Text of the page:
City did not violate employee’s First Amendment rights by prohibiting him from running for political office says U.S. 5th Circuit.

Phillips v. City of Dallas, No. 14-10379 (5th Circ. March 27, 2015).

This is a First Amendment employment case where a City employee was terminated after he sought public office for a county position. The U.S. Court of Appeals for the Fifth Circuit affirmed the dismissal of the suit pursuant to  Fed. R. Civ. P. 12(c)[Judgment on the Pleadings.]

Micah Phillips (“Phillips”) was a City fire dispatcher when, in December 2011, he announced his candidacy for the Dallas County Commissioners Court.  The City Charter and ethics ordinance at the time prohibited employees from running for an elected office within any County which overlapped the City or with which the City had any contractual relationships. Phillips was terminated pursuant to City policy. He sued alleging the Charter and ordinances violated his First Amendment rights and were facially invalid and invalid as applied. The City filed a motion to dismiss which the trial court granted and he appealed.

The Fifth Circuit first went through a history of cases which restricted employees’ First Amendment rights for various reasons. It then held, contrary to the City’s assertion, that running for office was not only protected by the First Amendment, but touched on matters of public concern by its very nature. However, the court went on to say the City has legitimate interests in restricting conflicts caused by candidacies which outweighs the general right to run. The court rejected Phillips’ argument the City must articulate why his particular candidacy posed a problem and determined the City could rely upon more generalized and universal grounds. Phillips still retained his ability to participate in fundraising and associate with the Democratic Party, but was merely restricted from running for office. The court seemed to distinguish Phillips’ supporting case law by noting the City’s interests in this case center on conflicts due to overlapping jurisdictions, conflicts based on contracts, and are directed to partisan activity only. The court listed several cases which restricted employee political activity in ways “more far-reaching than the City’s here.”  In other words, the City was entirely within its power to make such restrictions and properly tailored the ordinances and Charter to be constitutional. As a result, the trial court properly dismissed Phillips’ claims.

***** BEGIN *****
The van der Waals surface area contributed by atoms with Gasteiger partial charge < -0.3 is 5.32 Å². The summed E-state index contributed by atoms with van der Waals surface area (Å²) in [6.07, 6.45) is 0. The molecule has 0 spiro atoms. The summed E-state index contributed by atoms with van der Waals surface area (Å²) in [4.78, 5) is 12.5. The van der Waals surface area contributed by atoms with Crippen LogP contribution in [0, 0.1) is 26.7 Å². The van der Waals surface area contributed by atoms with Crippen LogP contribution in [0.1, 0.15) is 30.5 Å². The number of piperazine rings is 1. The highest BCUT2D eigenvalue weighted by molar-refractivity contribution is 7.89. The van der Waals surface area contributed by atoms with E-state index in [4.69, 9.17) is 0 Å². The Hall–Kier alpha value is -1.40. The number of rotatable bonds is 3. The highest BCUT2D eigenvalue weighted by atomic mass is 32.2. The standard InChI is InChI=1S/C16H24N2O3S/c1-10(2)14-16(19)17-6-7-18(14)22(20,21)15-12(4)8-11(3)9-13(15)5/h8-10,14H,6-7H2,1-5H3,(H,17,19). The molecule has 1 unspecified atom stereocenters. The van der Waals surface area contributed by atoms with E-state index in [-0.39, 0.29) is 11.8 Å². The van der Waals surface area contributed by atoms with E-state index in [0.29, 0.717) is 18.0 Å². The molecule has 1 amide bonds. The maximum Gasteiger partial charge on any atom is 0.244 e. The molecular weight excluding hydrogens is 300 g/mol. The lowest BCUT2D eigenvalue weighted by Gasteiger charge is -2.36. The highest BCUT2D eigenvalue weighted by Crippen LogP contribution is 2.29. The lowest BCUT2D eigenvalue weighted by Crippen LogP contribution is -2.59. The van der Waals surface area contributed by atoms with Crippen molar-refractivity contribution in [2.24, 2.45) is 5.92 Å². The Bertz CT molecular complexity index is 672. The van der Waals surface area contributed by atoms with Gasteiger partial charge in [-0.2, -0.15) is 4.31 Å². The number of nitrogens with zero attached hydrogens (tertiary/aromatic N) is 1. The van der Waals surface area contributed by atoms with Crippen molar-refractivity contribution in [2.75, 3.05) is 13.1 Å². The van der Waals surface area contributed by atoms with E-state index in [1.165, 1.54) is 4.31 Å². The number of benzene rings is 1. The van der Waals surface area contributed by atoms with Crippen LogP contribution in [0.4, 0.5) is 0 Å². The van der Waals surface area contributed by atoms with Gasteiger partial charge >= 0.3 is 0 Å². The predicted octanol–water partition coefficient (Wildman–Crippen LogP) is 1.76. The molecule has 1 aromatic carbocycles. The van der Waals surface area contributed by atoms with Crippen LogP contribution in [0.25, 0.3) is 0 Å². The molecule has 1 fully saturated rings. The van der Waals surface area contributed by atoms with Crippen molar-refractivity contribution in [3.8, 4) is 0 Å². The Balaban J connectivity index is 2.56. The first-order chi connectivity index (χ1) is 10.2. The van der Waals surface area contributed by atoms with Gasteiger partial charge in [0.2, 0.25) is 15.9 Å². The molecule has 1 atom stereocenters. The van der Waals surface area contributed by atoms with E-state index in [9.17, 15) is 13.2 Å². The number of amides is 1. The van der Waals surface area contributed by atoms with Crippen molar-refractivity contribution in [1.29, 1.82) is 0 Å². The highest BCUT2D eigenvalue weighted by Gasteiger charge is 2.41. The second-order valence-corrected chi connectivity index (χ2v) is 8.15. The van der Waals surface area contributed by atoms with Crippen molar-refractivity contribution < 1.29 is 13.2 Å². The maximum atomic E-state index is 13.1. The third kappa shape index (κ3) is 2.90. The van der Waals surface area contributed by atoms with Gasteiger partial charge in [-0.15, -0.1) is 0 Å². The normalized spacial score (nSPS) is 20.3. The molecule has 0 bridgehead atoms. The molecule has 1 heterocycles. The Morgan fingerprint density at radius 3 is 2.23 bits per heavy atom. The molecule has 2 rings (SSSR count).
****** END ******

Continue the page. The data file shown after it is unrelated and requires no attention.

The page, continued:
If you would like to read this opinion click here. Panel: Chief Judge STEWART,  SOUTHWICK, and COSTA.  Opinion by Chief Justice Stewart. The attorney listed for Phillips is Christopher D. Kratovil.  The attorney listed for the City is Nicholas Dane Palmer.